which means that you have easily available not only the tonic, D, but also the subdominant, G, and dominant, A. As a bonus, the E string is the dominant of the dominant. This is of great advantage in writing virtuoso figuration and polyphony. Great advantage to the player, that is! While you can play in any key on violin, some keys offer more possibilities with less effort. Guitar concertos tend to be written in keys like D, A and E major for the same reasons.
Brahms' model for this piece was the Beethoven Violin Concerto and it vies with it for length and seriousness. Brahms did not find an opening as brilliantly original as Beethoven's (which I talked about here), but he followed the Beethoven model (and the 18th century model in general) in giving the orchestra a substantial opening in which a number of themes appear before the entrance of the soloist. But he departs from the 18th century model as far as harmony goes. Schubert was one of the first to widen the scope of harmony so that both the major and minor modes were virtually interchangeable and this is Brahms' practice here. The opening for the orchestra simply outlines tonic harmony in D major (with the rich resonance of violas and cellos doubled by bassoons):
A nice eight-measure phrase ending with a half-cadence on V. This is followed by a phrase in C major and then this theme in the violins:
This is a strong statement in D minor, but is followed by a continuation returning to D major. This is telling the listener that the key of D is going to include both the major and minor versions. Before the solo violin enters there is another theme that even more strongly presents D minor by means of its viiº7:
Bear in mind the key signature is two sharps. Then, at measure 90, we finally have the solo violin with this cadenza-like phrase:
|Click to enlarge|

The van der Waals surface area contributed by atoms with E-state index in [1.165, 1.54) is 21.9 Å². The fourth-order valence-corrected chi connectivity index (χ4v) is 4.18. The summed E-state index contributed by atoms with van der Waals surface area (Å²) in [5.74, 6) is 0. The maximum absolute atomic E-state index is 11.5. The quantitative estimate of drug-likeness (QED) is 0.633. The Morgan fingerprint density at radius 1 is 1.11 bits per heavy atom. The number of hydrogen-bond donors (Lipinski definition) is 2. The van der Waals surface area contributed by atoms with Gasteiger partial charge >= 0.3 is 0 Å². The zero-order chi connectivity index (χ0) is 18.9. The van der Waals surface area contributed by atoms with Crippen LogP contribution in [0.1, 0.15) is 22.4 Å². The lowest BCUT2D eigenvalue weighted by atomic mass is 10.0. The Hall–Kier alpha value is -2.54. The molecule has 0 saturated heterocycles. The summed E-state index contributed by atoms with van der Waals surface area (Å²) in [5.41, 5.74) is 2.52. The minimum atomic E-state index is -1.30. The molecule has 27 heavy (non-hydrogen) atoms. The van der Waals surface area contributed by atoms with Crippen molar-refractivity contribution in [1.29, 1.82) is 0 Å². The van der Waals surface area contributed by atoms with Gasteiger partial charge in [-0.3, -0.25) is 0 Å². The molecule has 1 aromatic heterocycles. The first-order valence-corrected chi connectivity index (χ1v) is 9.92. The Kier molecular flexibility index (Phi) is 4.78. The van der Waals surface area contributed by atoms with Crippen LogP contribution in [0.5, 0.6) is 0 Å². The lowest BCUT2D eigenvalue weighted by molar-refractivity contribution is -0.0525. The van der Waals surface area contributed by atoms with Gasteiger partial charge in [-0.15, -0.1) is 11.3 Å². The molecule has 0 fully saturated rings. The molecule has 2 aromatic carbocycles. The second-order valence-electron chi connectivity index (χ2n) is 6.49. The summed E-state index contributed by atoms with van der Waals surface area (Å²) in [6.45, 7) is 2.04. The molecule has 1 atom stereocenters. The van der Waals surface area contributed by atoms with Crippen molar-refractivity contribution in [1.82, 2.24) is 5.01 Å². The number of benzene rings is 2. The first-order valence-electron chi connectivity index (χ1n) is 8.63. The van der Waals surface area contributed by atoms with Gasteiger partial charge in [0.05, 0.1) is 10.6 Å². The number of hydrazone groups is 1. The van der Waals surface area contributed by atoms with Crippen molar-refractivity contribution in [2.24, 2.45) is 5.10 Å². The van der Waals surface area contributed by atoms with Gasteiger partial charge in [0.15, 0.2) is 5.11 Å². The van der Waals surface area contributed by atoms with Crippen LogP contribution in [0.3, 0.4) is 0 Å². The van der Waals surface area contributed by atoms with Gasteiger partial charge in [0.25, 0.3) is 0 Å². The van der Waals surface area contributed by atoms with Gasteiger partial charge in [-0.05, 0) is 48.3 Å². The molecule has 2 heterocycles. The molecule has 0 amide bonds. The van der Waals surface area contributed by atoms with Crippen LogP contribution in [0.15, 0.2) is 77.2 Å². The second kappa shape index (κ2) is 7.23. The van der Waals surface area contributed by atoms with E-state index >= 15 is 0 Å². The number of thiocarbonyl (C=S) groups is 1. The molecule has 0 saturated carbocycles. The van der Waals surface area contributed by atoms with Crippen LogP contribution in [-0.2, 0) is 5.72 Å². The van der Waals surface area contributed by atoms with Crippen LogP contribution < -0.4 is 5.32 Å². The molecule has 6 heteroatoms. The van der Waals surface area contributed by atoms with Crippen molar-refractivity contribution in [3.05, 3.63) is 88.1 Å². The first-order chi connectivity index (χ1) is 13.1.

(Mind you, in the last measure he is tonicizing the dominant E.) The next important theme we hear is given to the solo violin and seems like a new one. This is a device used by Mozart: as the problem in concertos is that you have two expositions, one for the orchestra and one for the soloist, how do you make this interesting? What Mozart often did was give some entirely new theme(s) to the soloist.
This is the most distinct theme we have heard so far, the only one we are likely to go away humming and he has been saving it until now, measure 206! Though this theme is new, it also sounds awfully familiar (the mark of a great theme) and the reason is that Brahms has been preparing for it since the beginning. It is solidly in D major and has been set up in subtle ways. The outlining of the triads, plus the hemiola (turning two measures of 3/4 into one measure of 3/2), plus the arpeggio eighth-notes have all been heard before. This is a trick that Sibelius was very fond of. Each of his symphonies tends to have One Big Theme that he prepares you for from the beginning. For example the big theme of the last movement of the Symphony No. 5 we hear in a nascent form at the end of the first movement.
The development is shared pretty equally between the orchestra and the soloist, though she gets to introduce one new theme that is a variation on previous material:
The recapitulation starts at measure 381 and is as you would expect. Brahms did not write a cadenza for this concerto. Most soloists seem to play the one by Joachim, who consulted with Brahms on the violin writing and gave the premiere. He opened the concert with the Beethoven Violin Concerto!!
I won't say anything about the other movements as I think this is enough analysis for today. Let's listen to my favorite violinist Hilary Hahn, with Paavo Järvi conducting the Frankfurt Radio Symphony Orchestra: